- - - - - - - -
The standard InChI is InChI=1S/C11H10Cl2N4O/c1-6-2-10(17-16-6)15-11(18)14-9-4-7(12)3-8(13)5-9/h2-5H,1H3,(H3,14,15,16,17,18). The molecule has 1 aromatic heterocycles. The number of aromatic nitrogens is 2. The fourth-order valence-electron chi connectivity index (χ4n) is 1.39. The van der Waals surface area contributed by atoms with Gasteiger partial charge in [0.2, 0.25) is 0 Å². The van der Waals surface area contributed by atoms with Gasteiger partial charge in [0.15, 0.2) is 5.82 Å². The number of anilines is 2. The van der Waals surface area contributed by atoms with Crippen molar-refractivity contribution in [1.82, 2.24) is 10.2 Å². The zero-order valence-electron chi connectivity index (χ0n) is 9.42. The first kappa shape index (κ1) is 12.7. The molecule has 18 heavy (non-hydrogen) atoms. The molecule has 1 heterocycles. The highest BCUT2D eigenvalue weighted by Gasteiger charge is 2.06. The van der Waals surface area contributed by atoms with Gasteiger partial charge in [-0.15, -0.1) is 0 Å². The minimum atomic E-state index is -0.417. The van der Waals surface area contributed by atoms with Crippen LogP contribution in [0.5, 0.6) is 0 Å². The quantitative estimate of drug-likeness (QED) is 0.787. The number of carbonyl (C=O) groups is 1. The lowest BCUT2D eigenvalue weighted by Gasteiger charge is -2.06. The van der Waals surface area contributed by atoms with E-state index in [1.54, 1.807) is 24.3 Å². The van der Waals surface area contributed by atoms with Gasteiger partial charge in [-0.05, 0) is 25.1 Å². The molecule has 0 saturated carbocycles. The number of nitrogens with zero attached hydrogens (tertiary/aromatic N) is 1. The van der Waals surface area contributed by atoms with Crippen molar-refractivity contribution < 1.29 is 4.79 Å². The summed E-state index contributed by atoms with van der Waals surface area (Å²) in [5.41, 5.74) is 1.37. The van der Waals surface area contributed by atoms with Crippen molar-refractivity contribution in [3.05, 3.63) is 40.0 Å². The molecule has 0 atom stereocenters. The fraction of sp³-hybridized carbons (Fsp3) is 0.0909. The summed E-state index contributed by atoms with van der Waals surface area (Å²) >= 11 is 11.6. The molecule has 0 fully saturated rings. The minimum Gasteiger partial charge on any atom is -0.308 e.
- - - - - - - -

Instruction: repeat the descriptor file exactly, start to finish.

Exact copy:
The standard InChI is InChI=1S/C11H10Cl2N4O/c1-6-2-10(17-16-6)15-11(18)14-9-4-7(12)3-8(13)5-9/h2-5H,1H3,(H3,14,15,16,17,18). The molecule has 1 aromatic heterocycles. The number of aromatic nitrogens is 2. The fourth-order valence-electron chi connectivity index (χ4n) is 1.39. The van der Waals surface area contributed by atoms with Gasteiger partial charge in [0.2, 0.25) is 0 Å². The van der Waals surface area contributed by atoms with Gasteiger partial charge in [0.15, 0.2) is 5.82 Å². The number of anilines is 2. The van der Waals surface area contributed by atoms with Crippen molar-refractivity contribution in [1.82, 2.24) is 10.2 Å². The zero-order valence-electron chi connectivity index (χ0n) is 9.42. The first kappa shape index (κ1) is 12.7. The molecule has 18 heavy (non-hydrogen) atoms. The molecule has 1 heterocycles. The highest BCUT2D eigenvalue weighted by Gasteiger charge is 2.06. The van der Waals surface area contributed by atoms with Gasteiger partial charge in [-0.15, -0.1) is 0 Å². The minimum atomic E-state index is -0.417. The van der Waals surface area contributed by atoms with Crippen LogP contribution in [0.5, 0.6) is 0 Å². The quantitative estimate of drug-likeness (QED) is 0.787. The number of carbonyl (C=O) groups is 1. The lowest BCUT2D eigenvalue weighted by Gasteiger charge is -2.06. The van der Waals surface area contributed by atoms with E-state index in [1.54, 1.807) is 24.3 Å². The van der Waals surface area contributed by atoms with Gasteiger partial charge in [-0.05, 0) is 25.1 Å². The molecule has 0 saturated carbocycles. The number of nitrogens with zero attached hydrogens (tertiary/aromatic N) is 1. The van der Waals surface area contributed by atoms with Crippen molar-refractivity contribution < 1.29 is 4.79 Å². The summed E-state index contributed by atoms with van der Waals surface area (Å²) in [5.41, 5.74) is 1.37. The van der Waals surface area contributed by atoms with Crippen molar-refractivity contribution in [3.05, 3.63) is 40.0 Å². The molecule has 0 atom stereocenters. The fraction of sp³-hybridized carbons (Fsp3) is 0.0909. The summed E-state index contributed by atoms with van der Waals surface area (Å²) >= 11 is 11.6. The molecule has 0 fully saturated rings. The minimum Gasteiger partial charge on any atom is -0.308 e.